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2010 Technical Reports

Intermediate Visual Representations for Attentive Recognition Systems

Antonio J. Rodriguez-Sanchez

Technical Report CSE-2010-06

York University

September 1 2010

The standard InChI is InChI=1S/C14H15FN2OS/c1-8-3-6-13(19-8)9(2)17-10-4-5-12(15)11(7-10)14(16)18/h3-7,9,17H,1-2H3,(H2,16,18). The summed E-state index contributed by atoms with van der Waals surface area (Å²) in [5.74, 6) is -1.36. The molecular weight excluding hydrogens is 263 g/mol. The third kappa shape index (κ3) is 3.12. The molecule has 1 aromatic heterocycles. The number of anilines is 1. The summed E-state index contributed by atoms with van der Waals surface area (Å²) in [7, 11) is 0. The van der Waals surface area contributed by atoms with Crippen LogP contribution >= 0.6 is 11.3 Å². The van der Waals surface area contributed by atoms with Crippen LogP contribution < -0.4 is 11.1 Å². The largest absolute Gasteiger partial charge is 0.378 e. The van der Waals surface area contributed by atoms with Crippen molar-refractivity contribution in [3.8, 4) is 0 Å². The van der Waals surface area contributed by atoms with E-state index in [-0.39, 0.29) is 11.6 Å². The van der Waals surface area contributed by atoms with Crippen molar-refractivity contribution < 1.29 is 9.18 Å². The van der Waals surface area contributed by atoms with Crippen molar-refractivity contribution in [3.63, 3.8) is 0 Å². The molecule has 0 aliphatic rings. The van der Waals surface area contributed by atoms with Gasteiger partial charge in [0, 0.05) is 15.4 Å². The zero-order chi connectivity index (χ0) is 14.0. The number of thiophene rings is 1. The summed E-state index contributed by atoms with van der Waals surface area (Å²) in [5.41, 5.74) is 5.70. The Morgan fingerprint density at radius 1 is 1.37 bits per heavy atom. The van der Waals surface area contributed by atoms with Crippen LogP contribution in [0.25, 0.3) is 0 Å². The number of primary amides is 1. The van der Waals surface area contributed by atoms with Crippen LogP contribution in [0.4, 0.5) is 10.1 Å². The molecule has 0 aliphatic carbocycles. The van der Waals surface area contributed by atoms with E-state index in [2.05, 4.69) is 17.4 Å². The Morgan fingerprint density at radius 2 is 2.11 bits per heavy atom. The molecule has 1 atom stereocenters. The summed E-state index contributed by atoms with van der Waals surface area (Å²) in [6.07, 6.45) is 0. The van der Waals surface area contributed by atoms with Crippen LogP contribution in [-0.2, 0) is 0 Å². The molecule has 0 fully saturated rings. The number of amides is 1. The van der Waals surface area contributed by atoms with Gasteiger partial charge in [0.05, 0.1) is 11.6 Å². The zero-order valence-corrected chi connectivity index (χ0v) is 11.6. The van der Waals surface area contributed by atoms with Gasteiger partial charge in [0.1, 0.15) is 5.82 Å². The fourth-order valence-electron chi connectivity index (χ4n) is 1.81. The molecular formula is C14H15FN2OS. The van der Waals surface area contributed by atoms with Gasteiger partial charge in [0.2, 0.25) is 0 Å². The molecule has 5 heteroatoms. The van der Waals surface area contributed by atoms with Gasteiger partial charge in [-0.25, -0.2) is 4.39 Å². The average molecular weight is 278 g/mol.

Computational models of visual processes are of interest in fields such as cybernetics, robotics, computer vision and others. This thesis provides an analysis of a model of attention and of intermediate representation layers in the visual cortex that have direct impact on the next generation of object recognition strategies in computer vision. Biological inspiration - and even biological realism - is currently of great interest in the computer vision community. This thesis includes three major pieces, explained next. First, I believe that visual attention is a requirement to performnon-detection object recognition tasks. In order to test this hypothesiswe compare the Selective Tuning model of attention (Tsotsos et al., 1995) to studies from psychophysics in visual search tasks involving color and 2D shapes. Second, I define a biologically plausible model of Shape Representation which incorporates intermediate layers of visual representation that have not previously been fully explored. I hypothesize that endstopping and curvature cells are of great importance for shape selectivity and show how their combination can lead to shape selective neurons. This Shape Representation model provides a highly accurate fit with neural data from Pasupathy and Connor (2001, 2002).Finally, in the same way curvature parts may be configured into shapes, spatial gradients of velocity vectors may be related to optic flow in a hierarchical representation of visual motion analysis. For my last contribution I provide psychophysical evidence of the role of spatial gradients of velocity in optical flow perception as well as neurophysiological evidence for neurons tuned for such gradients.Following previous authors such as Zucker (1981) and Marr (1982), I have shown that deeper understanding of visual processes in humans and non-human primates can lead to important advancements in computational perception theories and systems.

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